Yeah, no love between McCain and Romney. But it's pretty striking that Michigan didn't give a boost to *any* small-government conservative. That's unfortunate, but I think almost inevitable. Whatever noise we small-government types make (especially in blog-world, where libertarians are probably over-represented) I just don't think there's really all that much of a political market for small-government rhetoric. I don't know whether it is the increasing portion of the population that is retired (and at least partially now dependent on government largesse) or the shifting tax system that excludes large swathes of income-earners from paying federal income taxes or the insipid passivity of citizens who have become political consumers, but from where I sit, things look bleak for limited government.

I'm of course not a free market fundamentalist, but I do have a preferential option for less government rather than more, where possible. And if I have to choose among big government conservatives--Michael is right, they're all big government conservatives (excepting Ron Paul, who has other problems)--I'm not sure that Romney's pandering is going to win my heart.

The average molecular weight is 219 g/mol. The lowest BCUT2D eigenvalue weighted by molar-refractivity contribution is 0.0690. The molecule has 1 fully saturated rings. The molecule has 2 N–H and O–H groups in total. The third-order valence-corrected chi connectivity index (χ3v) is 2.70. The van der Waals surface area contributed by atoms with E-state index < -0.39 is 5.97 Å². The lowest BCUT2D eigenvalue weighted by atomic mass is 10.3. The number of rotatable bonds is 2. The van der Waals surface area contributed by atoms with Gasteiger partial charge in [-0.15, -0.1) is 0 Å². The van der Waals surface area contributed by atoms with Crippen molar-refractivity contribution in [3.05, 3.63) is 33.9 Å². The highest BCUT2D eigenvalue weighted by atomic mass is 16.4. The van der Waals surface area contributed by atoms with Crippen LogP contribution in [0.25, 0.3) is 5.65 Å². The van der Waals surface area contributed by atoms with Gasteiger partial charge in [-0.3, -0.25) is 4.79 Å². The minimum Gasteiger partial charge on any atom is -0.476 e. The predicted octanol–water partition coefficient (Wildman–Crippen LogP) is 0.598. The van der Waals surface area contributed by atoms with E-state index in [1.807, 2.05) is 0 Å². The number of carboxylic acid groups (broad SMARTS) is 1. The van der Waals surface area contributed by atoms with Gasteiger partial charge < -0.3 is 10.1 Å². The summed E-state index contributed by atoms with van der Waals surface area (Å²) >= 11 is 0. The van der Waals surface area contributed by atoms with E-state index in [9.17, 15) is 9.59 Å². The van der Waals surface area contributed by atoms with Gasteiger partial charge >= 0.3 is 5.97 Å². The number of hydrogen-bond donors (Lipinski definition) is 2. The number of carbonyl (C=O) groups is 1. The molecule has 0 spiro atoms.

John: The least business Republican is Huckabee

No, the least small-government conservative may be Huckabee, but small government conservatism is the opposite in many respects of business conservatism, or business Republicanism. At any rate they are very far from being the same thing. Businessmen in Arkansas got along fine with Huck.

I'm surprised at how many Republicans have a blind spot about this.

But it's pretty striking that Michigan didn't give a boost to *any* small-government conservative.

Other than Paul, there is no small government conservative in the race, is there?

Mr Knippenberg, I was joking. More or less. This site has been more sympathetic than most to Huckabee, after all.